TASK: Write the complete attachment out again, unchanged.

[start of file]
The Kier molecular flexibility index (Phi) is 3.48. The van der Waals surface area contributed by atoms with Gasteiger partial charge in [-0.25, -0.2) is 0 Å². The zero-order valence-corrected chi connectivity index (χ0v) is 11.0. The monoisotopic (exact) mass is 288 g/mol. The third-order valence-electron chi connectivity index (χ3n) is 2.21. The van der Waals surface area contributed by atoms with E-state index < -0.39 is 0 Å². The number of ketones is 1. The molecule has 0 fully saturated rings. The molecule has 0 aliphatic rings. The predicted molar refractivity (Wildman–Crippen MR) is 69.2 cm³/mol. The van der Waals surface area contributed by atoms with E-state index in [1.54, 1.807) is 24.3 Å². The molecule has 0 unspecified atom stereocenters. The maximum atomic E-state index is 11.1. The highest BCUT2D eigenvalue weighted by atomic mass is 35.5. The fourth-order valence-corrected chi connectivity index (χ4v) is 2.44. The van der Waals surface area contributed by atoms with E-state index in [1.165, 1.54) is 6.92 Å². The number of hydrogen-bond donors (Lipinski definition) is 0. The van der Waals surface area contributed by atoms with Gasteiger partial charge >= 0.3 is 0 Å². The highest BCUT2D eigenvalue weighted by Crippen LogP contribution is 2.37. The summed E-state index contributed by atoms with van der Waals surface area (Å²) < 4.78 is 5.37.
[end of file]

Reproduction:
The Kier molecular flexibility index (Phi) is 3.48. The van der Waals surface area contributed by atoms with Gasteiger partial charge in [-0.25, -0.2) is 0 Å². The zero-order valence-corrected chi connectivity index (χ0v) is 11.0. The monoisotopic (exact) mass is 288 g/mol. The third-order valence-electron chi connectivity index (χ3n) is 2.21. The van der Waals surface area contributed by atoms with E-state index < -0.39 is 0 Å². The number of ketones is 1. The molecule has 0 fully saturated rings. The molecule has 0 aliphatic rings. The predicted molar refractivity (Wildman–Crippen MR) is 69.2 cm³/mol. The van der Waals surface area contributed by atoms with E-state index in [1.54, 1.807) is 24.3 Å². The molecule has 0 unspecified atom stereocenters. The maximum atomic E-state index is 11.1. The highest BCUT2D eigenvalue weighted by atomic mass is 35.5. The fourth-order valence-corrected chi connectivity index (χ4v) is 2.44. The van der Waals surface area contributed by atoms with E-state index in [1.165, 1.54) is 6.92 Å². The number of hydrogen-bond donors (Lipinski definition) is 0. The van der Waals surface area contributed by atoms with Gasteiger partial charge >= 0.3 is 0 Å². The highest BCUT2D eigenvalue weighted by Crippen LogP contribution is 2.37. The summed E-state index contributed by atoms with van der Waals surface area (Å²) < 4.78 is 5.37.